The Braddock Expedition
The expedition organized by General Braddock was just one element of a major British offensive that had been planned following the Battle of Fort Beausejour. Braddock’s expedition to the Ohio Country was the main thrust of a British offensive in the second year of the French and Indian War. Braddock’s force of 2,100 men, consisted of the 44th East Essex Regiment of Foot and the 48th Northamptonshire Regiment of Foot, along with 500 British Regulars and militia from Britain’s North American colonies.
Prelude to the Braddock Expedition
Braddock set out from Fort Cumberland, Maryland on May 29, 1755. In order to meet the logistical needs of the mission, Braddock had to acquire wagons and supplies from Benjamin Franklin. Following the departure from Fort Cumberland, the pace of the expedition was slow, sometimes only covering two miles a day. The reason for this was because of the fact that Braddock focused his activities on building a road which he intended to use to bring up quick reinforcements. In order to increase the pace of the march, Braddock split his force in two. Braddock commanded a 1,300 man flying column and left Colonel Thomas Dunbar in command of a second force of 800 men, which was comprised of the expedition’s supply train.
In the meantime, the French garrison at Fort Duquense was composed of 250 French Regulars and Canadian militia, along with 640 First Nations allies. After receiving intelligence that the British were approaching, the French commander, Lienger de Beaujeu decided to launch a pre-emptive strike on Braddock’s position, intending to ambush the British as they crossed the Monongahela River.
The Battle of the Monongahela River
The battle took place on July 9, 1755 near what is now Braddock, Pennsylvania.
In spite of this attempt to ambush Braddock’s troops, the French left too late and quickly came into contact with the British vanguard, unaware of Braddock’s decision to split his forces. The commander of British advance force, Lieutenant Colonel Thomas Gage, quickly ordered a volley of musket fire, which killed Beaujeu in the first few minutes of the battle.
As the British came under heavy fire, Gage’s advance guard took heavy casualties and was forced to withdraw. Despite their numerical advantage, the British were not used to fighting in the woods and were unnerved by the accurate Canadian musket fire. As a result the British fell into confusion and several British battalions began to fire at each other. The entire British battle force fell into disarray as the British were enveloped by the Canadians and the First Nations. At the same time, the French Regulars began advancing on the British position and succeeded in pushing the British back. In the meantime, Braddock had ridden forward in an attempt to rally his men.
At the same time, the American militiamen, who lacked the training and composure of the British, retreated to the trees where they began sniping at the Canadians. A number of American militiamen were shot by the British as a result of friendly fire, who believed them to be the enemy.
After three hours of intense combat, Braddock was struck in the chest with a musket ball and mortally wounded. In the wake of this sudden turn of events, British morale collapsed. The British conducted an orderly retreat back to the Monongahela River, where they were attacked by the First Nations, who were armed with tomahawks and scalping knives. Panic set in once again among the British, who believed that they were about to be massacred.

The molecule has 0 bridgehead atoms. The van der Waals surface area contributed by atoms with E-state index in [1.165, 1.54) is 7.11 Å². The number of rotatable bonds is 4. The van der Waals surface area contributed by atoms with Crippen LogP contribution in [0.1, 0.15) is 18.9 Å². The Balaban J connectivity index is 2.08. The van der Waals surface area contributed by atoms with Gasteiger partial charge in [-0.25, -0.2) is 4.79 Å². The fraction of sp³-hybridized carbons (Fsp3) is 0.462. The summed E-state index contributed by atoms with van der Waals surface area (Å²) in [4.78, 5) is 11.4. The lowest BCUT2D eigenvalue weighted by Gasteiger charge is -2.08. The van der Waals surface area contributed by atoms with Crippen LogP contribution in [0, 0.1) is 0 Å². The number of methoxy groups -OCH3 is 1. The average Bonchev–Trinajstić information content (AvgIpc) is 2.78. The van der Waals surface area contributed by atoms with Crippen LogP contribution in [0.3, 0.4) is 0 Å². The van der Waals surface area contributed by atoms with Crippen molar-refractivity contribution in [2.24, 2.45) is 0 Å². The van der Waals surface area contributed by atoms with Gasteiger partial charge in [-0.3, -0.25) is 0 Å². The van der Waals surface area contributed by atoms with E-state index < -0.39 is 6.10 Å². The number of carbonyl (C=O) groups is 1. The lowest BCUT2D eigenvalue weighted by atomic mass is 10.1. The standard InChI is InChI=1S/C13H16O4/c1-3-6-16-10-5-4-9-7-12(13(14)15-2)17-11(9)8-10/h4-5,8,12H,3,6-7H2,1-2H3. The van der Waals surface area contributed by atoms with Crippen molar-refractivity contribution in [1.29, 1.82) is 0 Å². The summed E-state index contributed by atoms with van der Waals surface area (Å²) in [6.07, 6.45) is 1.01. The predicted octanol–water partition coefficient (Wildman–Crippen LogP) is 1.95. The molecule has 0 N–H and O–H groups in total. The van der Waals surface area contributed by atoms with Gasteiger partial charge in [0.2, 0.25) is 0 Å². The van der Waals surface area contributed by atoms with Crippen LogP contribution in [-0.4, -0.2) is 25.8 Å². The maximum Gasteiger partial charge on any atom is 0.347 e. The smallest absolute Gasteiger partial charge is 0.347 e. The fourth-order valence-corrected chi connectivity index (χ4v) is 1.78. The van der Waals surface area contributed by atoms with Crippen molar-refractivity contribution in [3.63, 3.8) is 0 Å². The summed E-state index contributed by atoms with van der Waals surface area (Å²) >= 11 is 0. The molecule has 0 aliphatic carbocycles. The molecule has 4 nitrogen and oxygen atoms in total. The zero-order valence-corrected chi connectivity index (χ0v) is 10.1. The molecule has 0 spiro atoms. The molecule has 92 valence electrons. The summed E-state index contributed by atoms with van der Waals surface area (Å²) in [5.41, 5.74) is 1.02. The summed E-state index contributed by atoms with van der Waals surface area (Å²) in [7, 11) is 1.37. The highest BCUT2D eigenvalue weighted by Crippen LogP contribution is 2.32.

Even though he had no official authority in the expedition’s chain of command, George Washington was able to impose and maintain order, forming a rear guard and fighting a holding action that allowed the remnant of the British force to disengage.
Of the 1,300 men under Braddock’s command, 456 were killed and another 422 were injured. Commissioned officers also suffered a high rate of attrition. Of the 86 officers who took part in the battle, 26 were killed and 37 were injured. Braddock died on July 13, 1755. He was buried near the ruins of Fort Necessity.
Following the death of General Braddock, Colonel Dunbar took command after the survivors reached his position. He ordered an immediate retreat, and set fire to 150 wagons loaded with supplies and munitions to keep them from falling into French hands.
The Aftermath of the Braddock Expedition
In Britain, the battle was considered to be a devastating defeat. In addition to marking the end of the Braddock Expedition, the Battle of the Monongahela River awakened many in both Britain and the Thirteen Colonies to the scale of the forces needed to defeat the French and their First Nations allies.
The failure of the Braddock Expedition also had a profound effect on British tactical thinking. Even though Braddock had positioned troops to protect his flanks, they had not been trained to do anything except stand in line and deliver volleys of musket fire. The British learned from this mistake and applied these lessons learned in both the French and Indian War and the American Revolution.
The French remained dominant in the Ohio Country for another four years, until Fort Duquense finally fell to the Forbes Expedition in 1758.
Borneman, Walter R. (2007). The French and Indian War. Rutgers
Jennings, Francis. Empire of Fortune: Crowns, Colonies, and Tribes in the Seven Years War in America. New York: Norton, 1988
O’Meara, Walter. Guns at the Forks. Pittsburgh, PA: University of Pittsburgh Press, 1965
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- May 9, 2010 / 6:41 pm
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